by Lauren Fitch
Hi everyone, and welcome to another installment of The White Harbor Times! This week, we’ll be talking about attachments: what’s good, what’s bad, and whether or not you need attachment control (spoiler alert: you probably do!).
Attachments are one of the four card types in A Game of Thrones (in the draw deck, at least), along with: characters, events, and locations. Attachments have gotten some bad press in the past, mainly because of unfavorable rules in First Edition – considering they couldn’t be set up and were discarded if the card they were attached to left play. Attachments were also vulnerable to a Maester deck, particularly the Tin Link:
For all of these reasons, First Edition players were used to seeing attachments as mediocre at best, unplayable at worst. However, the situation has changed in Second Edition! Attachments can be set up, so long as they can be played on your own character, and attachments without the Terminal keyword return to their controller’s hand when the attached card leaves play; both rule changes have increased attachments’ value considerably.
I decided to write this article because of a new attachment that’s being released this week in the True Steel chapter pack: Ward.
Although paying 4 gold for an attachment may seem extravagant, it’s really 4 gold to your advantage (assuming you take a 4-cost character), because you pay 4 gold and get a 4-cost character, which is net zero, but your opponent loses 4 gold worth of board position. Just a couple juicy targets for their effects in the Challenges Phase: Cersei Lannister and Ser Davos Seaworth. But you can also win the game in the marshalling phase by stealing a Theon Greyjoy or Gendry with sufficient power on him! Ward also enables Stark sacrifice shenanigans by giving the attached character the Stark affiliation, meaning that you can sacrifice the stolen character with Jon Snow to stand a character and trigger Winterfell Crypts on its leaving play.
Attachment Deckbuilding Guidelines
Attachments, though one card type, come in two forms: positive and negative. In reality, negative and positive attachments should factor differently during deck building. Positive attachments are those that can be set up on your own characters and generally don’t need to be limited in number (within reason – a deck with 59 attachments probably wouldn’t be too successful in today’s card pool), as long as you have sufficient targets for them. For example, Seal of the Hand must be attached to a Lord or Lady character, so your setup can be negatively impacted if you have too many Seals and not enough eligible targets. Unrestricted attachments, like Noble Lineage, can be set up on any character without the No Attachments keyword and therefore don’t have any negative impact on setup at all. In fact, 0- and 1-cost positive, unrestricted attachments are great for setup!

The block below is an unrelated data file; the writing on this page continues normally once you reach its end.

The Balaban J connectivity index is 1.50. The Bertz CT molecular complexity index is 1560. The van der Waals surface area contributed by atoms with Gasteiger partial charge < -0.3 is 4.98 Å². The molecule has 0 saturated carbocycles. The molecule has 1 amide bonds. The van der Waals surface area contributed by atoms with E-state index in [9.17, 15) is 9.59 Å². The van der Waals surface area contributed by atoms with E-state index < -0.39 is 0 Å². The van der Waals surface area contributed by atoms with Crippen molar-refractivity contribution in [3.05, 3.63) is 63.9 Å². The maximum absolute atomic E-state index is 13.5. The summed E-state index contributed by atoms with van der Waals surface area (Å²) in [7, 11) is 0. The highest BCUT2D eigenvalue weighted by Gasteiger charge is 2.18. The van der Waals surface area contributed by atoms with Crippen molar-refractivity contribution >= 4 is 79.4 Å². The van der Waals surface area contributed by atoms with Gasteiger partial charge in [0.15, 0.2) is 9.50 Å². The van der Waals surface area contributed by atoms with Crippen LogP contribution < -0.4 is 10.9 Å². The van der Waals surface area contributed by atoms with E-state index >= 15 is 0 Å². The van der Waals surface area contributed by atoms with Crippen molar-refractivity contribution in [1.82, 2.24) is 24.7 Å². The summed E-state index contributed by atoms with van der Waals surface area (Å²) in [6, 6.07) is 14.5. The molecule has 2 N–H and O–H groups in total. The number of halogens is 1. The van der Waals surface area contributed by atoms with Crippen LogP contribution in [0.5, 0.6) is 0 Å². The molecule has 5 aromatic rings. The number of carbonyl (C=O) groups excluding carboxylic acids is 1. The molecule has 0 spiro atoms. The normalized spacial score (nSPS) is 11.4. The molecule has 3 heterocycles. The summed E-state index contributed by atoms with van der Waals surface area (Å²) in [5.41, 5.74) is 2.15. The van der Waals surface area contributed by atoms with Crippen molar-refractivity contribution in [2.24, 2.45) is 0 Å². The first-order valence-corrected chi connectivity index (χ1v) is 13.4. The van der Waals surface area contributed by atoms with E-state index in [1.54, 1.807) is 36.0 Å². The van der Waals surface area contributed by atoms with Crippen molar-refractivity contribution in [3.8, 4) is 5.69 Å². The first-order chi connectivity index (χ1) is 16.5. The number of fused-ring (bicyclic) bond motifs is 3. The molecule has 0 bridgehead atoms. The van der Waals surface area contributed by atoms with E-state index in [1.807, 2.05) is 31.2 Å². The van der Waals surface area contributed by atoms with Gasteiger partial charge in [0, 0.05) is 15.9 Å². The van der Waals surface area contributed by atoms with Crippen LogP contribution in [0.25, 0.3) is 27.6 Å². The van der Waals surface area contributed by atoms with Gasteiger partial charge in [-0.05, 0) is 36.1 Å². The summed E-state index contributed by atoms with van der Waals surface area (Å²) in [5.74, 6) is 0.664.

Negative attachments, however, cannot be set up and should be considered more like events when building your deck. Therefore, you should always consider the total number of non-setup cards in your deck, and minimize it whenever possible. A good rule of thumb is no more than 15 non-setup cards, which includes both events and negative attachments, the ratio of which is completely up to you and what you’re trying to achieve with your deck. Cards with “come in to play” effects like Areo Hotah should also be considered as non-setup cards for this calculation since you should avoid setting them up to maximize their effect on the game.
Whenever building a new deck, you should consider whether you want to include any of the neutral attachments. Milk of the Poppy is probably the most popular of the neutral attachments, but it has seen its ubiquity rise and fall. When the game was first introduced, many decks predictably ran 2-3 copies, but as chapter packs were released, Milk of the Poppy was often cut. Recently Milk of the Poppy has been enjoying a resurgence, since it’s a hard counter to powerful, prevalent characters like Mirri Maz Duur, Tywin Lannister, and Balon Greyjoy.